Amid the glitter of the Congressional Black Caucus' legislative weekend here, one question unsettled the elite group of black politicians, activists and civil rights leaders: Are American black leaders out of touch with the majority of blacks?

A recent poll reported that the opinions of 600 average blacks questioned were vastly different from those of 105 black leaders, including heads of the caucus, the NAACP, the National Urban League, Operation PUSH and the National Conference of Black Mayors.

The survey, published in the American Enterprise Institute's Public Opinion magazine, drew an angry response from black politicians.

"We're obviously not out of touch," said Rep. Mickey Leland (D-Tex.), caucus chairman. "We have the safest seats in Congress . . . . People in our constituency may not understand all that we do, but they are sophisticated enough to know what we do and they keep reelecting us . . . they give us a certain latitude."

The Rev. Jesse L. Jackson, who captured more than 80 percent of black votes in last year's Democratic presidential primaries, said, "Number one, consider the source of the poll. AEI is a right-wing institution.

"Second, they took a small sample. And, third, black leaders are always in front of black people. That's what leadership is. Frederick Douglass was in front on ending slavery . . . . A. Philip Randolph was ahead, Adam Clayton Powell was said to be too brash, Martin Luther King Jr. was clearly in front."

NAACP Executive Director Benjamin L. Hooks questioned the poll itself.

" . . . They didn't poll me, John Jacobs of the Urban League , Joe Lowery of the Southern Christian Leadership Conference or Mrs. Coretta Scott King, so I don't know what black leaders they are talking about," he said. "But even so, you would expect some difference between leaders and their followers . . . . "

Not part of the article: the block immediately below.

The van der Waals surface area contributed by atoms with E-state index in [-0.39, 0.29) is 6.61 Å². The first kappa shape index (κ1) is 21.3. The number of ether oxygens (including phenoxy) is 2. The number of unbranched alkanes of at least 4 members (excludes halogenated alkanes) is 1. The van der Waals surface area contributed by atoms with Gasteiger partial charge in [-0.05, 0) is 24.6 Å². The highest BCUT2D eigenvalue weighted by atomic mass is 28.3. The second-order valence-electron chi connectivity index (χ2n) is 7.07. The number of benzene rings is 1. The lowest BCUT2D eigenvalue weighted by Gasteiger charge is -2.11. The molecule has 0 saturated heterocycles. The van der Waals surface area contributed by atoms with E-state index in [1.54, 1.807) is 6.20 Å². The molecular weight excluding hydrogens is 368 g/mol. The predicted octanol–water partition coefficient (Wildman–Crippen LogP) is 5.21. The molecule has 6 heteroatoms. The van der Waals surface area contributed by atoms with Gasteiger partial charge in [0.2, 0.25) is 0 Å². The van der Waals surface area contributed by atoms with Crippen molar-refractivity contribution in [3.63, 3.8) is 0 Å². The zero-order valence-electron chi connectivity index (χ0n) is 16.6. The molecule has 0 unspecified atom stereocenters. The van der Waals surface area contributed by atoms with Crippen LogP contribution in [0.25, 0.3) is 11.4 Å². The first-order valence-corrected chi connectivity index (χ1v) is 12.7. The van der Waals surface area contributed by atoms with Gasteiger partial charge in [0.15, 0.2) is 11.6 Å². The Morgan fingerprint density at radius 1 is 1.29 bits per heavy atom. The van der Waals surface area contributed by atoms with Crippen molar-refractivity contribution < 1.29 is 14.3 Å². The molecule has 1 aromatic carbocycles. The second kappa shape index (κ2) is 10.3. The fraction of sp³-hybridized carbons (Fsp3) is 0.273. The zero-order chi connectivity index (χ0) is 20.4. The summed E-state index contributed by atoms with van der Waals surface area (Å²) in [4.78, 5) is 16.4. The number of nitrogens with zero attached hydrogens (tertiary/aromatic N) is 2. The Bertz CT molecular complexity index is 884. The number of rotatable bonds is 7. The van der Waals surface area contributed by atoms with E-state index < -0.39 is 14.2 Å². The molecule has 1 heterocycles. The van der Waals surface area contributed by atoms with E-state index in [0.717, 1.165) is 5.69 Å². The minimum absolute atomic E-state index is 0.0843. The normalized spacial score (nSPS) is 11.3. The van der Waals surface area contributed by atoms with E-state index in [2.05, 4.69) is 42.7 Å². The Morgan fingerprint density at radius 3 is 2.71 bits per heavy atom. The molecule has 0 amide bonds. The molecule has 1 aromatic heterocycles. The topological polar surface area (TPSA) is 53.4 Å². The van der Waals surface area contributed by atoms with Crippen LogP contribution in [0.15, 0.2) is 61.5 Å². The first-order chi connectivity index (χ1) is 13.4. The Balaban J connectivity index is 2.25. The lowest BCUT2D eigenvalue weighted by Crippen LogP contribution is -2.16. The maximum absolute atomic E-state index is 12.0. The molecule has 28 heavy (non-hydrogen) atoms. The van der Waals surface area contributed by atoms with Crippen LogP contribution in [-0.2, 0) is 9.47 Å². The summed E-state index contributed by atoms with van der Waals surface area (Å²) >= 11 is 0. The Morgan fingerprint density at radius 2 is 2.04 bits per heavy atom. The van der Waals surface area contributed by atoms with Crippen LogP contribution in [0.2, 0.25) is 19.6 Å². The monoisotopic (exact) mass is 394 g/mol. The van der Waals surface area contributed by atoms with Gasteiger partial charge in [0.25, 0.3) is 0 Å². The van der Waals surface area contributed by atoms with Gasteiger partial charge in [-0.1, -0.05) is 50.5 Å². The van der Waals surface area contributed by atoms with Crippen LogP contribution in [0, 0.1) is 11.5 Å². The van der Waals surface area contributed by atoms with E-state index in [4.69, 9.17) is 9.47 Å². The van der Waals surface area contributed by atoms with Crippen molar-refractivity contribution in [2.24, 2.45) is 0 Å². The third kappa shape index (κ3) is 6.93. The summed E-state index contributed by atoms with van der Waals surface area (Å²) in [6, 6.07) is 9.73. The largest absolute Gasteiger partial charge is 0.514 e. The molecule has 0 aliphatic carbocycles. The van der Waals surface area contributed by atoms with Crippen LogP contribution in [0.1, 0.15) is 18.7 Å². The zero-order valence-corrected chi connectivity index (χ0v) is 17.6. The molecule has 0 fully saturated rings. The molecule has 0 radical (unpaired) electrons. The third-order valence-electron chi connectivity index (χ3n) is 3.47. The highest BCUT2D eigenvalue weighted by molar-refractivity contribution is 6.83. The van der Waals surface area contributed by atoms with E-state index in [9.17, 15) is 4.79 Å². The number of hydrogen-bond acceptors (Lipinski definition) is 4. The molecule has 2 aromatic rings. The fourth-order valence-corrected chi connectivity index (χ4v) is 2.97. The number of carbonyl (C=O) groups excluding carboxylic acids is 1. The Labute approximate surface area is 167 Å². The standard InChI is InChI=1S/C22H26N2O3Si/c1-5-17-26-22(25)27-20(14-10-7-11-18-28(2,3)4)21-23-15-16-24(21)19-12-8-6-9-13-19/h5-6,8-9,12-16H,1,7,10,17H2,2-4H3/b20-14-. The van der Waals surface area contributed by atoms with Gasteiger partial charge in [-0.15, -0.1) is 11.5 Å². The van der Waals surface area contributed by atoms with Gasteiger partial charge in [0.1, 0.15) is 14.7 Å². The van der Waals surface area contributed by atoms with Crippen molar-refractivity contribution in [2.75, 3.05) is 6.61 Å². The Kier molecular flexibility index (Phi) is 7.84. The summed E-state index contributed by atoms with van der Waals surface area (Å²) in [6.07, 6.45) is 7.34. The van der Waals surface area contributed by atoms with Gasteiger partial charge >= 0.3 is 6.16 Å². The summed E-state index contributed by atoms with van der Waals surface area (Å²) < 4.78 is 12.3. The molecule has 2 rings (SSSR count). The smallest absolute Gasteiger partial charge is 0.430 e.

Few black Republicans attended the caucus dinner.

Sen. Strom Thurmond (R-S.C.) and Armstrong Williams, a congressional liaison for the Equal Employment Opportunity Commission, stopped by before it began to see King.

Republicans, led by President Reagan and Clarence M. Pendleton Jr., chairman of the U.S. Commission on Civil Rights, have sought for several years to make the point illustrated by the poll.

"We all feel vindicated," Pendleton said yesterday from his home in San Diego. " . . . Black people don't want these leaders left over from some other time; they don't want them . . . black people are more sensible than these so-called leaders. They don't want busing; they don't want preferential treatment.

"They live differently . . . 59 percent of the leaders have incomes over $50,000, but only 3 percent of black people make that much.

"That is why the poll shows that 86 percent of black Americans said they don't belong to any civil rights organization," Pendleton said. "Name one young black civil rights leader. There aren't any because they can't fit in with those liberals."

Political analysts joined black politicians in questioning the validity of the poll, which was conducted by the Center for Media and Public Affairs, a public-policy group.

Eddie Williams, head of the Joint Center for Political Studies, said a poll by his group and the Gallup organization last year had sharply different results.

While 77 percent of blacks in the AEI poll opposed preferential treatment for blacks in hiring, 27 percent did so in the JCPS poll. The AEI poll found that 66 percent of blacks say they think that they have made "progress," but the JCPS survey found only 37 percent of blacks with that opinion.

"We think it is highly unlikely that such a dramatic shift occurred among blacks between 1984 and 1985," Williams said.